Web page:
M'first post here, although I've read the forums many a time. I just bought a used Peavey Classic 30 and although the sound is very good, I am very disappointed by the damned reverb. I almost always like to use at least some degree of reverb. And I literally have to settle for that gross no-reverb sound or else I just get incessant hum/feedback with a really low amount of reverb even when it's at 12 (yes my amp goes to 12, I know).
I have tried to move the tank around, change channels, same crap.
Getting to my point, I want to swap out the tank and throw in a nice one that actually gives me TOO much reverb when it's maxed out (which should be the case always). My question is: Does anyone know of a specific tank that would suit my needs as well as fit/match the amp's impedance? (I'm in Ottawa, so a canadian supplier would be best) And in addition I would like either a web link or a semi-detailed summary of how to do it. (In Layman's terms please!). I know you guys are awesome at this stuff and I heard this is a simple mod so I'm hoping someone has some insight here.
Weak/noisy (hum) reverb is typical of many Peavey amps. I saw a mod for a Peavey Nashville 400 amp that supposedly helped the reverb, but I don't think it really helped as it wasn't very popular. I had a loaner Peavey Nashville 1000 from a dealer while they ordered a new one for me. It had a 2 spring reverb in it that was typical Peavey (weak compared to Fender), the new one that I got had a 3 spring reverb in it and I couldn't hear any difference. I now have a Nashville 112 and it is identical to the Nashville 1000's reverb.
Most of the Pedal Steel Guitar players, me included, use external reverbs and not the Peavey reverbs. I'm using a POD X3 and the "spring" reverb model in the X3 for reverb.
One thing to check (I haven't checked on your model Peavey amp) but many amps used a "Molex" connector to connect the reverb pan to the amp chassis. This has been a problem area for bad connections and hum. Later model Peavey amps use a different/better connection that does not have the problem.
Old thread, but I can't be bothered to post in the Peavey forum. Just done a mod on one of these so you can keep the old reverb...
Ok - I'm assuming you've done stuff like this before, but if you haven't don't - learn the basics from an expert first.
Unplugged, yadder yadder... Take out the tubes, then remove the chassis & tank. Check the main HT filter cap for voltage - anything less than 20V is fine.
Take a photo of all the wires. Pull them off the board. Note if any fall out or seem loose and repair. Remove the knobs, nuts and the jack nuts, gently pull the remote PCB on a ribbon out so it's out of the way. Remove the spring clips from the pressed out tabs on the tube side, and remove the little screws. Now you should be able to gently squeeze out the U-shaped board from the holes. Once it's clear of all holes remove the board.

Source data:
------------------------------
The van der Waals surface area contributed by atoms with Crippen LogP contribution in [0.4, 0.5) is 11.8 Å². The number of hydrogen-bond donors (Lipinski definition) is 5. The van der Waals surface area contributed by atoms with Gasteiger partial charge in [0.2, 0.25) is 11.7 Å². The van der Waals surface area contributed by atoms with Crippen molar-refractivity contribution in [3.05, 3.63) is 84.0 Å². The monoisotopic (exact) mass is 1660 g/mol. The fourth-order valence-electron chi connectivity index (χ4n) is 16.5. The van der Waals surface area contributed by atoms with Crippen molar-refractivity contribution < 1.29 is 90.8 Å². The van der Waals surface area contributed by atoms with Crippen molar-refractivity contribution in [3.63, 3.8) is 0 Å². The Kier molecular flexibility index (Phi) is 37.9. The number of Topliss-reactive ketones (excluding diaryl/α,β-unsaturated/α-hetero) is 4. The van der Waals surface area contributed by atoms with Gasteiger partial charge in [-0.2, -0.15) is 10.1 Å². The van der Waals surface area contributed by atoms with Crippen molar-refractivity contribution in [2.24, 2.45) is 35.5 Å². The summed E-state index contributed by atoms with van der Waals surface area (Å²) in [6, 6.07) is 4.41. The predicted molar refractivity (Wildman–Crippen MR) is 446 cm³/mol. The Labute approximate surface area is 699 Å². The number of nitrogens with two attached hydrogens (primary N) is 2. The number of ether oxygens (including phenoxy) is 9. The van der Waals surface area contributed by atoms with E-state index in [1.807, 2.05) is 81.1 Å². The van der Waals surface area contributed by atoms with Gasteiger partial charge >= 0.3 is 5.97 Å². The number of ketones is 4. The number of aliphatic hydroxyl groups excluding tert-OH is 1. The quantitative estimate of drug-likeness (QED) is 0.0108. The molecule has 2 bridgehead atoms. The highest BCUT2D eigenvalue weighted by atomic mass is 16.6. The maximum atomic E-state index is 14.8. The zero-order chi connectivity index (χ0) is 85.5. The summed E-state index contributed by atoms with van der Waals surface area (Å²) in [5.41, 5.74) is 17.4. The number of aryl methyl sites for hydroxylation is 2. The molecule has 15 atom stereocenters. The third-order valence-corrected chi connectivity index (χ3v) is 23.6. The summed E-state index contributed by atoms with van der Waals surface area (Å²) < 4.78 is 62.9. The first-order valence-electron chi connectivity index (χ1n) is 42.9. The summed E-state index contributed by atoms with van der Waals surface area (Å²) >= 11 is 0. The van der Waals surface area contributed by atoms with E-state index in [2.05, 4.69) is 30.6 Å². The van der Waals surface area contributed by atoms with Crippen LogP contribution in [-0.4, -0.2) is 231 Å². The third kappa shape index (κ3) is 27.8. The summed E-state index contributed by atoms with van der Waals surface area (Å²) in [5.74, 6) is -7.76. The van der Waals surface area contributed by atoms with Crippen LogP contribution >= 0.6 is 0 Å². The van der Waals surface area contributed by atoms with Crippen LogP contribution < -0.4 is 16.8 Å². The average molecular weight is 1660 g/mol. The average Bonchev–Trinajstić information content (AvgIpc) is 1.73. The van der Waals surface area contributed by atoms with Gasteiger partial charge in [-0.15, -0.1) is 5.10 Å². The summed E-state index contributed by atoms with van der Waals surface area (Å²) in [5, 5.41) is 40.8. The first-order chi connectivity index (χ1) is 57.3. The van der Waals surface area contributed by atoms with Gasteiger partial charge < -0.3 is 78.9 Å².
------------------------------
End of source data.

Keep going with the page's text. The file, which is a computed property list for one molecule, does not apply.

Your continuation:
Now the component you want to swap is on the control board, near the 4558 IC. It's labelled C23 on the schematic, and is a 2.2uF. This gives a break frequency of around 7Hz along with the 10K. You can swap this 2.2uF for a 100nF and it goes up to about 159 Hz (an octave above bottom E, you can choose others, you'll need to do the maths) - I used a dipped poly 400V cap, but there's absolutely no need to be that high voltage, other than the other caps I had at lower voltages seemed too flimsy.
Right, might be worth modifying the bias while you're in here. Look elsewhere for this, but you can do it by replacing the 47K with a 25K preset and a 22K through hole, and a swapping the 25V 22uF with a 63V cap.
If you've got a capacitance meter you can check the main HT caps in-circuit. Anything less than the number stated on the can & start considering replacing, less than 90%, get them all swapped. You can double check by removing one leg of the cap from the board. Might as well service the pots too...
Right, all back together, remembering not to tighten everything, no knobs, simple screwing - bad juju to put it all back perfect at first.
Test the amp.
Take the reverb out of the tank bag (remembering which war round it was), cut a new piece of cardboard the same size as the old, wrap it 1 1/2 times in bubble wrap (bubbles inward), pop it all back in - it'll be a bit more of a squeeze, but as long as you don't foul the springs you'll be fine.
Test the amp with the reverb.
All good? Tighten up the screws and refit all the knobs and things.
It takes ages (even if you do this for a living), but if you're bored some day...
To be fair, you could just do the cardboard and bubble-wrap thing, but it'll still sound really sploshy.
The one I have still feeds back an octave above D (293.7 Hz) - 47nF will inhibit this (BF approx 339 Hz), but the reverb may start to sound too thin. Meh! worth a play?
Last edited by jonnybrell; 12 hours ago at 06:00 PM..
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